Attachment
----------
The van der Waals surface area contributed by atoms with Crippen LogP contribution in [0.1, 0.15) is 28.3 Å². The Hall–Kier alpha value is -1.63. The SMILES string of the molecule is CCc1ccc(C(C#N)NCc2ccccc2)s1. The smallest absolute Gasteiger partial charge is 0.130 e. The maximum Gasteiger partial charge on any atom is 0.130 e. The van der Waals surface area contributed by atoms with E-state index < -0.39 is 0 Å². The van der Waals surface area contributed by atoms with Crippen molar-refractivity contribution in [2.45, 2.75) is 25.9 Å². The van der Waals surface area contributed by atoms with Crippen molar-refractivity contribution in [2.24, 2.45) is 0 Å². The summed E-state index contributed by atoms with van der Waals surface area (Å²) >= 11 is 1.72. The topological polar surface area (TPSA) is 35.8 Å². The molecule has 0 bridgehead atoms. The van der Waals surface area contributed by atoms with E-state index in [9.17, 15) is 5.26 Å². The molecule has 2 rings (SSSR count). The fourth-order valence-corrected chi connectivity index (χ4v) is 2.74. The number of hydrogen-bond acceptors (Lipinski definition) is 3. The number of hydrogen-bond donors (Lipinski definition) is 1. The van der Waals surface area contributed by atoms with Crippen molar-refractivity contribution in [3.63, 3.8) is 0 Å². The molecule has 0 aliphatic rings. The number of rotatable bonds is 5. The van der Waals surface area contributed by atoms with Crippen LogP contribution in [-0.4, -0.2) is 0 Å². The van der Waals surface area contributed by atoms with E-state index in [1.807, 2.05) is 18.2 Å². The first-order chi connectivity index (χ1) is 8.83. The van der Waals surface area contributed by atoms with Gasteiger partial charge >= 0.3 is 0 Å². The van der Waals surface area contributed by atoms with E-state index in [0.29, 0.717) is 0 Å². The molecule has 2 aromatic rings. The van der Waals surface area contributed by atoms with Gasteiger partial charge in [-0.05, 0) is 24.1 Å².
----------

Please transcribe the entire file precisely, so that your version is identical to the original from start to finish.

The van der Waals surface area contributed by atoms with Crippen LogP contribution in [0.1, 0.15) is 28.3 Å². The Hall–Kier alpha value is -1.63. The SMILES string of the molecule is CCc1ccc(C(C#N)NCc2ccccc2)s1. The smallest absolute Gasteiger partial charge is 0.130 e. The maximum Gasteiger partial charge on any atom is 0.130 e. The van der Waals surface area contributed by atoms with E-state index < -0.39 is 0 Å². The van der Waals surface area contributed by atoms with Crippen molar-refractivity contribution in [2.45, 2.75) is 25.9 Å². The van der Waals surface area contributed by atoms with Crippen molar-refractivity contribution in [2.24, 2.45) is 0 Å². The summed E-state index contributed by atoms with van der Waals surface area (Å²) >= 11 is 1.72. The topological polar surface area (TPSA) is 35.8 Å². The molecule has 0 bridgehead atoms. The van der Waals surface area contributed by atoms with E-state index in [9.17, 15) is 5.26 Å². The molecule has 2 rings (SSSR count). The fourth-order valence-corrected chi connectivity index (χ4v) is 2.74. The number of hydrogen-bond acceptors (Lipinski definition) is 3. The number of hydrogen-bond donors (Lipinski definition) is 1. The van der Waals surface area contributed by atoms with Crippen molar-refractivity contribution in [3.63, 3.8) is 0 Å². The molecule has 0 aliphatic rings. The number of rotatable bonds is 5. The van der Waals surface area contributed by atoms with Crippen LogP contribution in [-0.4, -0.2) is 0 Å². The van der Waals surface area contributed by atoms with E-state index in [1.807, 2.05) is 18.2 Å². The first-order chi connectivity index (χ1) is 8.83. The van der Waals surface area contributed by atoms with Gasteiger partial charge >= 0.3 is 0 Å². The van der Waals surface area contributed by atoms with E-state index in [0.29, 0.717) is 0 Å². The molecule has 2 aromatic rings. The van der Waals surface area contributed by atoms with Gasteiger partial charge in [-0.05, 0) is 24.1 Å².